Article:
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En español | In an unprecedented crackdown, the Federal Trade Commission (FTC) has sent warning letters to almost 300 firms selling or advertising fake cures, treatments and preventive therapies for COVID-19.
"If anybody says they have something that prevents, treats or cures coronavirus, you should not believe it,” says Christine DeLorme, an attorney with the FTC, a consumer-protection agency.
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Altogether, the agency has sent warnings to 281 firms about their dubious over-the-counter products, supplements and therapies since the pandemic began. That figure was of Aug. 10, when COVID-19 deaths in the U.S. surpassed 160,000.
Older Americans targeted
Many of the products and services are aimed at older Americans, since they are more vulnerable to COVID-19 and more likely to have underlying medical conditions that put them at risk of a severe case, DeLorme says.
At issue are phony medical claims relating to:
- Products including cannabinol, colloidal silver, traditional Chinese remedies, homeopathic and naturopathic treatments, intravenous vitamin C therapies and nasal sprays.
- Services including acupuncture, chiropractic treatments, electromagnetic field therapy, hydrotherapy and ozone therapy.
- Devices such as nebulizers, which turn medicine into a mist that can be inhaled.
Take the case of a firm in suburban Dallas called OrganyLife, which touted horse milk to help people recover from COVID-19. OrganyLife made its claims in April on Facebook and Instagram.
The firm's milk products had been sold on Amazon, according to the FTC's May 11 warning letter, which was sent by email and copied to a corporate attorney for Amazon.
AARP sent a request for comment to an email address shown in the warning letter, but the email bounced back and was not delivered.
In an Aug. 11 statement, Amazon said:
"Amazon requires that sellers provide accurate information on product detail pages and put processes in place to proactively block inaccurate claims about COVID-19 before they are published to our store. We've also developed specific tools for COVID-19 that run 24/7 to scan the hundreds of millions of product detail pages for any inaccurate claims that our initial filters may have missed."
The product in question was removed from the online retail giant and “action was taken against the bad actor,” the statement said.
Laying down the law
Under federal law, it is illegal to advertise that a product can prevent, treat or cure a human disease unless one possesses reliable scientific evidence, including, when appropriate, well-controlled human clinical studies, the FTC says.
The FTC gave OrganyLife 48 hours from the time it received the email to describe steps it was taking to address the agency's concerns. The firm still advertises on social media but now sells supplements — one is Horny Goat Weed — without mentioning COVID-19.
Since the spring, there's been a barrage of warnings from the FTC, some issued in tandem with the U.S. Food and Drug Administration (FDA).
Generally, the FTC regulates the marketing and advertising of over-the-counter medications and supplements, and the FDA regulates prescription drugs, DeLorme says.
Seller of ‘chaga’ tea is warned
Last week, the FDA and the FTC dinged Canadian Chaga, in Ontario, Canada, for pitching chaga tea, chaga capsules and a chaga tincture during the pandemic. The company claimed the products “were in extremely high demand from the spread of coronavirus.” Chaga is a fungus that grows parasitically on hardwood trees, especially birch.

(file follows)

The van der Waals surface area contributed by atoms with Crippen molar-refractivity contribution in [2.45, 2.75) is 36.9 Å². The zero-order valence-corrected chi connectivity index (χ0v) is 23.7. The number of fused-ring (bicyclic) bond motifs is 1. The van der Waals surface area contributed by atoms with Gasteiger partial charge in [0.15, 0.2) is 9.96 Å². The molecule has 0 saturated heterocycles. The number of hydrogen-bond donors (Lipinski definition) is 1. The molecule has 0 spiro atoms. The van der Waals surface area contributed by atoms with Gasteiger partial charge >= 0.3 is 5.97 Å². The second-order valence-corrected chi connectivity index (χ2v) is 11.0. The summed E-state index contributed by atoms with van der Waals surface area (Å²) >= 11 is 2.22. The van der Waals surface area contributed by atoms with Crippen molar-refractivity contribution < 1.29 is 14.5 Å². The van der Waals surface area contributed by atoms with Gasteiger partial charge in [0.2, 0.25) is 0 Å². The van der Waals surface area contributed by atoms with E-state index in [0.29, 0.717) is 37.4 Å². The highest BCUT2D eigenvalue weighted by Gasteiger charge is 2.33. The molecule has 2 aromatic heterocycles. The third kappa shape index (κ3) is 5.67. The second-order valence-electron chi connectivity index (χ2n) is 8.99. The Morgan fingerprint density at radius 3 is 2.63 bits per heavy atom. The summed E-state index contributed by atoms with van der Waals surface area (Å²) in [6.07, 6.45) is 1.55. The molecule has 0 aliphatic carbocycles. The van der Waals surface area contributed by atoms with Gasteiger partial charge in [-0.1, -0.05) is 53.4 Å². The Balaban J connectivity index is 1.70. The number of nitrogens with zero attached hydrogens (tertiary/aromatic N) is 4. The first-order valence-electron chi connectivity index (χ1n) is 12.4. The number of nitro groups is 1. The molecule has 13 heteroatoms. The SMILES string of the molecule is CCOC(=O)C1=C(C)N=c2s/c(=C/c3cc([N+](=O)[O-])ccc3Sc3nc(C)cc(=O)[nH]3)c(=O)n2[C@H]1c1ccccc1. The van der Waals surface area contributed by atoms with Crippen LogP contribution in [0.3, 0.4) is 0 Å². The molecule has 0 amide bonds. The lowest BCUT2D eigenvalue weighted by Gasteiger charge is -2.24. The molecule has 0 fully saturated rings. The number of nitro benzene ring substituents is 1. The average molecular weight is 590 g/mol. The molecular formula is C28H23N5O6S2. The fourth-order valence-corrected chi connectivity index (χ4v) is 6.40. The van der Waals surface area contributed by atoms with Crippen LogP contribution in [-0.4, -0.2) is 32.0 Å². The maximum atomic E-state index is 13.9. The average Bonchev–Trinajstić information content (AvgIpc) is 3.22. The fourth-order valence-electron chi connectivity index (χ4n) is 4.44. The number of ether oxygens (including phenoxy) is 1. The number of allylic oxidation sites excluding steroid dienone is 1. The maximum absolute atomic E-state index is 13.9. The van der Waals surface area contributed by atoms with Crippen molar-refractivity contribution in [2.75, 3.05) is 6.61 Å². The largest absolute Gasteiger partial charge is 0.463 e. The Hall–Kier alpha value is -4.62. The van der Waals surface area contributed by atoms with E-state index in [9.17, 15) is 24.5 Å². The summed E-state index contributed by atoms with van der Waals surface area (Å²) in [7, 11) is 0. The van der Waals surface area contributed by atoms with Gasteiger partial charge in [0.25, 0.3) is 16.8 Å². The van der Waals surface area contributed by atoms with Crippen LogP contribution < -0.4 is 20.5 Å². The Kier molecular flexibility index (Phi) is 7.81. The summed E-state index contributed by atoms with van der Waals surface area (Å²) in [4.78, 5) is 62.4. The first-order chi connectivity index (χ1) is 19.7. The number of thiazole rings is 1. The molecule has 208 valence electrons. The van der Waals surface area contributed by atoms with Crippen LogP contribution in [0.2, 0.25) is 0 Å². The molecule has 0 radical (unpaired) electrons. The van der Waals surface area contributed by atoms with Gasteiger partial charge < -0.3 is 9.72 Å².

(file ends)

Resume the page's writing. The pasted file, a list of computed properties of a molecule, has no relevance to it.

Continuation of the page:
When AARP sought comment from Canadian Chaga, Chad Beckwith Smith in an email said his firm had complied and “completely closed down all Canadian Chaga in selling any products whatsoever."
Its website calls Chaga mushrooms “God's gift to you” but also points out: “We are not selling any Chaga at this time."
Fake claims about COVID-19 remedies turn up on social media, websites, TV ads and billboards, some appearing in Spanish.
"It's really atrocious to take advantage of a public health emergency,” DeLorme says, adding that the firms in question are offering people false hope.
Federal Trade Commission
There are three key reasons to avoid spurious products, she says. One, you could be physically harmed. Two, you stand to waste your money. And three, you could be lulled into a false sense of security and thus forgo fundamental protective measures recommended by public health authorities: social distancing, frequent handwashing and wearing a face mask.
The majority of firms slapped with warnings comply with the admonition to respond within 48 hours and state what they have done to address the FTC's concerns, DeLorme says. If a company making bogus claims doesn't quit, the FTC may ask a federal judge to order the firm to stop and give refunds to consumers.
The large number of warnings during COVID-19 is unprecedented, exceeding those issued during Ebola, Zika, bird flu and swine flu outbreaks, DeLorme and an agency spokesman say.
Buyers, and sellers, beware
A 16-year veteran of the FTC, DeLorme works in the agency's Division of Advertising Practices. As a Harvard-trained lawyer with undergraduate degrees from Stanford in biology and history, she is well suited to protect consumers during a health crisis.
So snake oil salesman and charlatans trying to make a quick buck, beware. Caveat emptor, too, since buyers also should beware.
"The goal is to get these unproven products out of the marketplace, to stop the harm that's occurring,” says DeLorme.
Alert the FTC if you see sham products
Mare’s milk, chaga tea among products being hawked during pandemic
Want to learn more about phony products and services tied to COVID-19? Here are all the FTC’s COVID-19 warning letters about fake cures, treatments and therapies.
File a complaint online with the FTC, or call 877-FTC-HELP (877-382-4357), toll-free.